California, United States of America
The following excerpt is from People v. Paulsen, B282025 (Cal. App. 2018):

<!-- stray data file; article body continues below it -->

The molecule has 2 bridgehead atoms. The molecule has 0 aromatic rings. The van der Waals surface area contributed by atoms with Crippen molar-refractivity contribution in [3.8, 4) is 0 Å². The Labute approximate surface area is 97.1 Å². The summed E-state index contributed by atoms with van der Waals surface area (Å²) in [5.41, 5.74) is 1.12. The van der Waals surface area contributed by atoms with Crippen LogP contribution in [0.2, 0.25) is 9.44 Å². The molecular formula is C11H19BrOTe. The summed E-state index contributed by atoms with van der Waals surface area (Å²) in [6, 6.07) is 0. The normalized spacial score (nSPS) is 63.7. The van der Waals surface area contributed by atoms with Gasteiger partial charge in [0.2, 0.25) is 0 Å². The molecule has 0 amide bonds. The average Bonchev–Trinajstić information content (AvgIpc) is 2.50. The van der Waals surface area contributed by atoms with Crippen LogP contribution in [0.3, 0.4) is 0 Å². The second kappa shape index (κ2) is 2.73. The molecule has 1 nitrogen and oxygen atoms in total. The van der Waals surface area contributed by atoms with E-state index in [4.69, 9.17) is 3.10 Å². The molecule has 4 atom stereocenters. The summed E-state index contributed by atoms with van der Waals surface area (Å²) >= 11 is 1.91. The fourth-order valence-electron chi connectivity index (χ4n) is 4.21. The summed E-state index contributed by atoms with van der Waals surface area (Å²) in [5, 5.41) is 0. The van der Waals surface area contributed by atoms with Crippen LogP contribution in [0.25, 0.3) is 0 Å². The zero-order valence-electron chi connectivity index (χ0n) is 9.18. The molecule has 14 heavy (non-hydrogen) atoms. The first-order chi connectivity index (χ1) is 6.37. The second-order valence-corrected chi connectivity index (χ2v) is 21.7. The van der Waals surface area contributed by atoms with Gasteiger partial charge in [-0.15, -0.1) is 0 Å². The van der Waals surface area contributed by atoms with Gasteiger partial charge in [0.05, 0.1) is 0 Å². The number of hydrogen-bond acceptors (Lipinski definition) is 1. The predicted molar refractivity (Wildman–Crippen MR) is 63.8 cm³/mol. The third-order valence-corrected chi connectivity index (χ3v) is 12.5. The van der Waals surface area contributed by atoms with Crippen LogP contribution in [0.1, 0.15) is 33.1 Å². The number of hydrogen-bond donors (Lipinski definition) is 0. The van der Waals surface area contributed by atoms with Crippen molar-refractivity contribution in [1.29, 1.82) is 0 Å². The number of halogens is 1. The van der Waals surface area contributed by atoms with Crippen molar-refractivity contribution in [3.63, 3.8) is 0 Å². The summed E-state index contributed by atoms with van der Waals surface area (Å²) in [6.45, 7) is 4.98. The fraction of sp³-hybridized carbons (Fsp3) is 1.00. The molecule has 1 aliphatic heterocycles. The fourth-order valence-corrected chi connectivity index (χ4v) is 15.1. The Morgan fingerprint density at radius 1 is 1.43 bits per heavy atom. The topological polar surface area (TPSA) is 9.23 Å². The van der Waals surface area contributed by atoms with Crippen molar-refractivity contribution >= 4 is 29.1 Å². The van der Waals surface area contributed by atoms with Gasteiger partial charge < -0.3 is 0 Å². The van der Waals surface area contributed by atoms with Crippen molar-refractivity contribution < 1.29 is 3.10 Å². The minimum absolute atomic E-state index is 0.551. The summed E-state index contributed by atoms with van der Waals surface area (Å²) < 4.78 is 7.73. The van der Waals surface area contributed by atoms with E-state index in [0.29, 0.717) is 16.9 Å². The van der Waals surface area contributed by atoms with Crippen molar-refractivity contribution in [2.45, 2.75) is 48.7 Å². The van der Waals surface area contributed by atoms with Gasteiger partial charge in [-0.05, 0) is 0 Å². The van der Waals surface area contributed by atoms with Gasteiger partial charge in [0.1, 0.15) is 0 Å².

The Fourth Amendment grants all citizens the right to "'be secure in their persons, houses, papers, and effects, against unreasonable searches and seizures.'" (United States v. Calandra (1974) 414 U.S. 338, 346.)4 Evidence obtained in violation of the Fourth Amendment generally cannot be used in a criminal proceeding against the victim of the illegal search and seizure. (Calandra, at p. 347.) However, "the exclusionary rule has never been interpreted to proscribe the use of illegally seized evidence in all proceedings or against all persons." (Id. at p. 348.) "The extent to which the exclusionary rule is justified by its deterrent effect varies with the degree of law enforcement culpability." (Herring v. United States (2009) 555 U.S. 135, 144.) Thus, "[t]o trigger the exclusionary rule, police conduct must be sufficiently deliberate that exclusion can meaningfully deter it, and sufficiently culpable that such deterrence is worth the price paid by the justice system." (Ibid.) This is because the Fourth Amendment's purpose is to "'deter deliberate, reckless, or grossly negligent conduct, or in some circumstances recurring or systemic negligence.'" (People v. Robinson (2010) 47 Cal.4th 1104, 1124.)
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